Tests expose 'rare' whisky
£7,700 dram revealed to be fake Macallan
David Robertson: collecting a sample for testing
One of the world’s only known bottles of Macallan 1878 still in circulation has been officially exposed as a fake.
The Waldhaus Hotel Am See in St Moritz hit the headlines earlier this summer after a Chinese customer paid 9,999 Swiss Francs (£7,700) for a glass of the rare Scotch whisky.
It was thought to be the highest price paid for a poured dram. If the bottle was genuine it would have carried a bar-value of around 300,000 Swiss Francs (£230,000).
Following a series of investigative and forensic tests carried out by RW101, the whisky has been shown to date back no further than 1970, deeming it almost worthless as a collector’s item.
Sandro Bernasconi, the hotel manager, has flown to Asia to refund the paying customer in full.
He said: “When it comes to selling our customers some of the world’s rarest and oldest whiskies, we felt it was our duty to ensure that our stock is 100% authentic and the real deal.
“That’s why we called in RW101. The result has been a big shock to the system, and we are delighted to have repaid our customer in full as a gesture of goodwill.”
RW101 was called in by the hotel owner following publicity surrounding the sale of the dram. The eye-watering price paid for a drop of this seemingly rare vintage caused a stir among a number of experts within the whisky industry who have questioned its authenticity and asked for clarity on what exactly the bottle contains.
A sample of the Macallan 1878 was subsequently collected by the team at RW101, and flown back to the UK for a series of forensic tests and analysis to determine, as best as modern science allows, the precise composition of the liquid.
Firstly, and most critically, the liquid was subjected to carbon dating at the University of Oxford to verify the year of distillation.
The conclusion from Rare Whisky 101’s investigation is that the whisky is a modern fake.
Results from University of Oxford’s Research Laboratory for Archaeology and The History of Art suggested a 95% probability that the liquid was created between 1970 and 1972. Subsequent laboratory tests carried out by Tatlock and Thomson (providers of scientific services to the wine and spirits industry) showed the sprit was most likely a blended scotch comprised of 60% Malt and 40% Grain.
Ken Grier from The Macallan brand owner, Edrington, commented: “We take this very seriously. We praise the work that our partners, RW101, are doing to bring awareness of any fraud to light. We would urge consumers to buy from reputable sources at all times.”
RW101 co-founder David Robertson said: “The Waldhaus team have done exactly the right thing by trying to authenticate this whisky.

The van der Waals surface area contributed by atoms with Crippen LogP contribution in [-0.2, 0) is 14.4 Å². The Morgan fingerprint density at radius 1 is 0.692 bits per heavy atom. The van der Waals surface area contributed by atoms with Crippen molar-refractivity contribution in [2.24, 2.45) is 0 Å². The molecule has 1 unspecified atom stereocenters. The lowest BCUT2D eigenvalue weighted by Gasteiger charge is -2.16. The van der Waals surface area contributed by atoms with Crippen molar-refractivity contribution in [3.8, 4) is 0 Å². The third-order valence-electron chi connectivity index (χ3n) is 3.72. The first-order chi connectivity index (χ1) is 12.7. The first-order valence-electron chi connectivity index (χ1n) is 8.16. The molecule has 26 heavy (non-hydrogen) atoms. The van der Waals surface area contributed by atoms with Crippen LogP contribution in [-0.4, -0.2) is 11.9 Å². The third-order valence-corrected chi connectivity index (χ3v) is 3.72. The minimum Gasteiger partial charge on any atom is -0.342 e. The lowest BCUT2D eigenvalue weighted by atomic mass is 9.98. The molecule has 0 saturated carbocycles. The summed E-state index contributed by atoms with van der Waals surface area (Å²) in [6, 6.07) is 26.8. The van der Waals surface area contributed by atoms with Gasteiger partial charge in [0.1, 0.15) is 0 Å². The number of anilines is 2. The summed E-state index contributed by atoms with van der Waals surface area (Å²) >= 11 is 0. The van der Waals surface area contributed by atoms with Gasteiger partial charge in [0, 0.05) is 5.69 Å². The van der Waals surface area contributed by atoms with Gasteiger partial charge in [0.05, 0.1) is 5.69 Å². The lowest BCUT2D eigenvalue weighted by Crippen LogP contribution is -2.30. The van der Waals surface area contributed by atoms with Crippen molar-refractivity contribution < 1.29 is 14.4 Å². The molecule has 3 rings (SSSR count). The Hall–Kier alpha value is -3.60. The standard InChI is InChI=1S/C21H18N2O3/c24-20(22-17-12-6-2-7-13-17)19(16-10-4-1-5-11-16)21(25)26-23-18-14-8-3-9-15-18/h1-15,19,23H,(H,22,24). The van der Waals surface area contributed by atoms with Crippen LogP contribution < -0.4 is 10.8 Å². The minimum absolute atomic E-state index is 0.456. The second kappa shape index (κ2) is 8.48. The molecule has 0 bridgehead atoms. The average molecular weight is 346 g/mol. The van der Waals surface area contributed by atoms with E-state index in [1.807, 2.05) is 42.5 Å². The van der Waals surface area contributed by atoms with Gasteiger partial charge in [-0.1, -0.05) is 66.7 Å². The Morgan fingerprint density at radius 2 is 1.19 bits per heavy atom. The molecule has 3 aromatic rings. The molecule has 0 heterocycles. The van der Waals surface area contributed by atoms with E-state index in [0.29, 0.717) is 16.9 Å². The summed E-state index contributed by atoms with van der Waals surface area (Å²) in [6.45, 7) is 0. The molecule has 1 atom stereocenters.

“Over the past year, we have been invited by numerous bottle owners and auction houses to assess suspicious bottles. Indeed, we’ve noticed an increasing number of old, rare archive or antique bottles coming to market at auction, and it’s difficult to know how prevalent this problem is.”
Fake goods sold on websites
The revelations come amid new warnings to Christmas shoppers to be wary of fake goods being sold online.
More than 14,000 websites are peddling cheap imitation goods according to a report from the European Union Intellectual Property Office (EUIPO).
Of these suspect sites 73% specialised in fake shoes – amounting to more than 10,300 sellers – while a fifth sold counterfeit clothes.
Making up much of the remainder of the suspected fake goods were bags, eyewear, jewellery, mobile devices and watches.
IP firm Marks & Clerk is warning online shoppers to be vigilant during the Christmas shopping rush as both suspect sellers and the forgeries they peddle are becoming harder to identify, while counterfeiters are getting smarter, using brands’ recognised marketing images to boost credibility.
A partner at Marks & Clerk’s Edinburgh office, Campbell Newell, says his clients are seeing counterfeiters of their products deploying digital marketing technology such as social media channels, scam emails and mobile apps in a bid to foster consumer confidence.
The Patent and Trade Mark attorney says many fake products are becoming so sophisticated that even the brands themselves are often unable to tell the difference – with Christmas shoppers at particular risk when browsing online for a festive bargain.
He said: “Christmas shoppers are advised to check and double check a website’s authenticity before entering payment details. If you can’t see an address for the business or only a PO Box is given, then be wary.
“If you are unsure of a website, use payment methods that will refund you in the event of a product turning out to be fake or not arriving. Also, ensure the website address begins with ‘https’ which indicates a secure payment portal.
“Ultimately, the old adage will likely be correct – if a deal seems too good to be true, then it probably is, and you and your loved ones may be left disappointed.”
He said many companies are unaware that their products are being copied and sold online, hitting their own profits.
Of the 14,182 suspected sites, over 41% were hosted at IP addresses in Europe, with 26% hosted in Asia, and 21% in North America while 71% were connected to a domain name that had previously been used for a different purpose, allowing counterfeiters to exploit trusted names in some instances.